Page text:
6. Prospecting for new physics in the Higgs and flavor sectors

    International Nuclear Information System (INIS)

    Bishara, Fady

    2015-01-01

    We explore two directions in beyond the standard model physics: dark matter model building and probing new sources of CP violation. In dark matter model building, we consider two scenarios where the stability of dark matter derives from the flavor symmetries of the standard model. The first model contains a flavor singlet dark matter candidate whose couplings to the visible sector are proportional to the flavor breaking parameters. This leads to a metastable dark matter with TeV scale mediators. In the second model, we consider a fully gauged SU(3) 3 flavor model with a flavor triplet dark matter. Consequently, the dark matter multiplet is charged while the standard model fields are neutral under a remnant Z 3 which ensures dark matter stability. We show that a Dirac fermion dark matter with radiative splitting in the multiplet must have a mass in the range [0:5; 5] TeV in order to satisfy all experimental constraints. We then turn our attention to Higgs portal dark matter and investigate the possibility of obtaining bounds on the up, down, and strange quark Yukawa couplings. If Higgs portal dark matter is discovered, we find that direct detection rates are insensitive to vanishing light quark Yukawa couplings. We then review flavor models and give the expected enhancement or suppression of the Yukawa couplings in those models. Finally, in the last two chapters, we develop techniques for probing CP violation in the Higgs coupling to photons and in rare radiative decays of B mesons. While theoretically clean, we find that these methods are not practical with current and planned detectors. However, these techniques can be useful with a dedicated detector (e.g., a gaseous TPC). In the case of radiative B meson decay B 0 → (K* → Kππ)γ, the techniques we develop also allow the extraction of the photon polarization fraction which is sensitive to new physics contributions since, in the standard model, the right(left) handed polarization fraction is of O(Λ QCD =m b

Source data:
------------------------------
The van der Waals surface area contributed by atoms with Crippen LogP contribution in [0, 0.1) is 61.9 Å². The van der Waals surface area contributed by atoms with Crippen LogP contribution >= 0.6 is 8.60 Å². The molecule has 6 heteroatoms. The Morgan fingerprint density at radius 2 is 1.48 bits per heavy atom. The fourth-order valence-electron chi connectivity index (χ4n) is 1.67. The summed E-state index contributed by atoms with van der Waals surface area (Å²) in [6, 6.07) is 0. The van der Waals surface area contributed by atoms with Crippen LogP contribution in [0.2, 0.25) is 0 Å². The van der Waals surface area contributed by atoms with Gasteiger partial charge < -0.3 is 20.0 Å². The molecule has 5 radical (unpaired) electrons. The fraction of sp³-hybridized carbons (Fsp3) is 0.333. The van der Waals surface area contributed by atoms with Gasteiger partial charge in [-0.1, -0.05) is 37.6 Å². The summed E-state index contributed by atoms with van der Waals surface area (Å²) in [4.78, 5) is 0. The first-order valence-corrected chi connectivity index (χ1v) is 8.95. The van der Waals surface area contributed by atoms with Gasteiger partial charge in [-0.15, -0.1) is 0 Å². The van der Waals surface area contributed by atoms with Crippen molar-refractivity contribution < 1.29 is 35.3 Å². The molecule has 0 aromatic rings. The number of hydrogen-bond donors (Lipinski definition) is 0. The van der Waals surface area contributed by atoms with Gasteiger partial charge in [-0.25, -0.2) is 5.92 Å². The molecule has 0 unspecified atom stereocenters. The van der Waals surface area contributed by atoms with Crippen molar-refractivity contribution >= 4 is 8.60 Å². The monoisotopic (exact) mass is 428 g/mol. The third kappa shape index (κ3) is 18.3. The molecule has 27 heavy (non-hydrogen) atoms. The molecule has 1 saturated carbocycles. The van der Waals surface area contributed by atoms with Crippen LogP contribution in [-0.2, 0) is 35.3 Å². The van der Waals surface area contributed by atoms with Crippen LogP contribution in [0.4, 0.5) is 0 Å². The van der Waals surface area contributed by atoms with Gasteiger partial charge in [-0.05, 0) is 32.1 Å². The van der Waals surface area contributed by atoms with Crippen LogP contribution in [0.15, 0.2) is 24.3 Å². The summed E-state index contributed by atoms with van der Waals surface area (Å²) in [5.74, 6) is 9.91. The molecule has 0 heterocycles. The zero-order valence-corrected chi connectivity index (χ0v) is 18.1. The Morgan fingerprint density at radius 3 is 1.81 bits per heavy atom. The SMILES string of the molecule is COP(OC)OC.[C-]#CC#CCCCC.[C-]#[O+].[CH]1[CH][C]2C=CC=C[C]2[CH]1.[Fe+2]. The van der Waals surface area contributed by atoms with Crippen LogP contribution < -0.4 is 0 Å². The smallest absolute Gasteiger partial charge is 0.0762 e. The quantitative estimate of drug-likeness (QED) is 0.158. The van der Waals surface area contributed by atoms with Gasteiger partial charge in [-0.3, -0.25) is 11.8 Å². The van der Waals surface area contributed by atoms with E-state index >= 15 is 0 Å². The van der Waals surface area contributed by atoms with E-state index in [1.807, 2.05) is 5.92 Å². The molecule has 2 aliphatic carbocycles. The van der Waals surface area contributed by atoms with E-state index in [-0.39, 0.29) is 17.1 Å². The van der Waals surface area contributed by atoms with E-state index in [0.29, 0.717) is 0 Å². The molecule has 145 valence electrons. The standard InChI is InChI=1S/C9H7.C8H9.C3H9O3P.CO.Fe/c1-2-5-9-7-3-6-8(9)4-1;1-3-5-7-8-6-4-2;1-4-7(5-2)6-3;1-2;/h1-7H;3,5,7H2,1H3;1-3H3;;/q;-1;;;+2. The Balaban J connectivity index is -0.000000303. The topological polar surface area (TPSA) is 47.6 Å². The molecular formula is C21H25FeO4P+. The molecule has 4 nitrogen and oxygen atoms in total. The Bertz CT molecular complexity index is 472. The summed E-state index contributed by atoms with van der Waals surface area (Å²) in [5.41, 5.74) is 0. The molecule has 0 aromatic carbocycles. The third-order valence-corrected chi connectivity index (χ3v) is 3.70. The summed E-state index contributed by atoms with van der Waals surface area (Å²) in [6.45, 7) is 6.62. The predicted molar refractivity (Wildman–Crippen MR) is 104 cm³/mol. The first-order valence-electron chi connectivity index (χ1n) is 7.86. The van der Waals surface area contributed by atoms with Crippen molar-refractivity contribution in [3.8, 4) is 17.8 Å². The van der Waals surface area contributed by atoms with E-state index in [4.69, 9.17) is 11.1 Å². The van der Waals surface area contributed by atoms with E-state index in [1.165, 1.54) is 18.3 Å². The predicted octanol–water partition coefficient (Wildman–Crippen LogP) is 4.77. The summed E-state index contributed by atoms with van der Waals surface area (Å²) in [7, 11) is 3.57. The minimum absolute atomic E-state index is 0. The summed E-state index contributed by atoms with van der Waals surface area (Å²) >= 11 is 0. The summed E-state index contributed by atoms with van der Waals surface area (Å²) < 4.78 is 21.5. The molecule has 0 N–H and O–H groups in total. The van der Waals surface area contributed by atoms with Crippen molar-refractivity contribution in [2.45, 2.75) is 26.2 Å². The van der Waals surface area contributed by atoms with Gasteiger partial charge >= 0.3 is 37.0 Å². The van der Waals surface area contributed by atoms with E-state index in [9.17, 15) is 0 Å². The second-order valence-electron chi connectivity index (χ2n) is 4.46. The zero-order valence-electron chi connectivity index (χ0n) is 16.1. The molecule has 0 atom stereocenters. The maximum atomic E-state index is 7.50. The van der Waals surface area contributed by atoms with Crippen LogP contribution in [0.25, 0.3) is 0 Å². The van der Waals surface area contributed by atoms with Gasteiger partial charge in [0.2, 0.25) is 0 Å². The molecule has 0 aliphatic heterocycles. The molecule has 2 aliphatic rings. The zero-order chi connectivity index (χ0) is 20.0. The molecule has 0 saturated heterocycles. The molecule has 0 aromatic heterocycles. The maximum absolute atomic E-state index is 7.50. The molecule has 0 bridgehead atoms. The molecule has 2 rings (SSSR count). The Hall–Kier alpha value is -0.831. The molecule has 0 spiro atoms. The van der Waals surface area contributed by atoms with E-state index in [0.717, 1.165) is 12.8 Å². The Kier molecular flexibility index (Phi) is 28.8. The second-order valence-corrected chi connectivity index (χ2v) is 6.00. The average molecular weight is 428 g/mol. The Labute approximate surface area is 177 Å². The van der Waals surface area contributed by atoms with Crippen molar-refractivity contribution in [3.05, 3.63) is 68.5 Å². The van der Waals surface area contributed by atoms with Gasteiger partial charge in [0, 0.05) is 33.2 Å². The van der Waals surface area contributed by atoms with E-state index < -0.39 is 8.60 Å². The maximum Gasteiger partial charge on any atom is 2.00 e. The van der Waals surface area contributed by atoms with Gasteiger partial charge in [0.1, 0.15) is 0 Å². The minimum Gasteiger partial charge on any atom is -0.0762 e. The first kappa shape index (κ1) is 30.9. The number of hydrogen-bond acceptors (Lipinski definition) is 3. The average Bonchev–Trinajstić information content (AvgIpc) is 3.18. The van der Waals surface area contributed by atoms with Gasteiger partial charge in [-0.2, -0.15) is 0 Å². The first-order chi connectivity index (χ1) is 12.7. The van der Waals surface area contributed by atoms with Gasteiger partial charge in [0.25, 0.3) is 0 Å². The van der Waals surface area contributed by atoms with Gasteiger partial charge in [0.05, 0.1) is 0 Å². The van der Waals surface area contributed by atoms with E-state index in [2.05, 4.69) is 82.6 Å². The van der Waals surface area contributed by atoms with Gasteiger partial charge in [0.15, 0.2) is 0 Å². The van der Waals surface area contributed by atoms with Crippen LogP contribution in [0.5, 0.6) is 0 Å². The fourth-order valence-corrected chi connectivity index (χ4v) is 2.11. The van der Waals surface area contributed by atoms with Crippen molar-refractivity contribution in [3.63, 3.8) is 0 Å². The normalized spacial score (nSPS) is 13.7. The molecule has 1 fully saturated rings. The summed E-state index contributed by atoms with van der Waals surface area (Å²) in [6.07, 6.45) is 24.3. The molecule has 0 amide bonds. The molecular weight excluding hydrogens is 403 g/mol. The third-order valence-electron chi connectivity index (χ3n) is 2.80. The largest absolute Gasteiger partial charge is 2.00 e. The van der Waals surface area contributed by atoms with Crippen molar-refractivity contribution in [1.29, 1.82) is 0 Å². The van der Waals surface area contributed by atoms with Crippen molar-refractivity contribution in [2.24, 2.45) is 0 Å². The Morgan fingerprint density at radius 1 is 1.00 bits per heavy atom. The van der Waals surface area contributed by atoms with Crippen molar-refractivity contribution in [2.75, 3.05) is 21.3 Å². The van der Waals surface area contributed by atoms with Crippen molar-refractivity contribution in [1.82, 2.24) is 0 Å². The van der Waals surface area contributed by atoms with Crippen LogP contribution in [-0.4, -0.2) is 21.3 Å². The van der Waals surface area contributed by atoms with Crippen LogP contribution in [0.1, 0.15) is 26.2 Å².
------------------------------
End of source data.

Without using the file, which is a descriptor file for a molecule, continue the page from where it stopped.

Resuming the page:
7. Prospecting for new physics in the Higgs and flavor sectors

    Energy Technology Data Exchange (ETDEWEB)

    Bishara, Fady [Univ. of Cincinnati, OH (United States)

    2015-05-01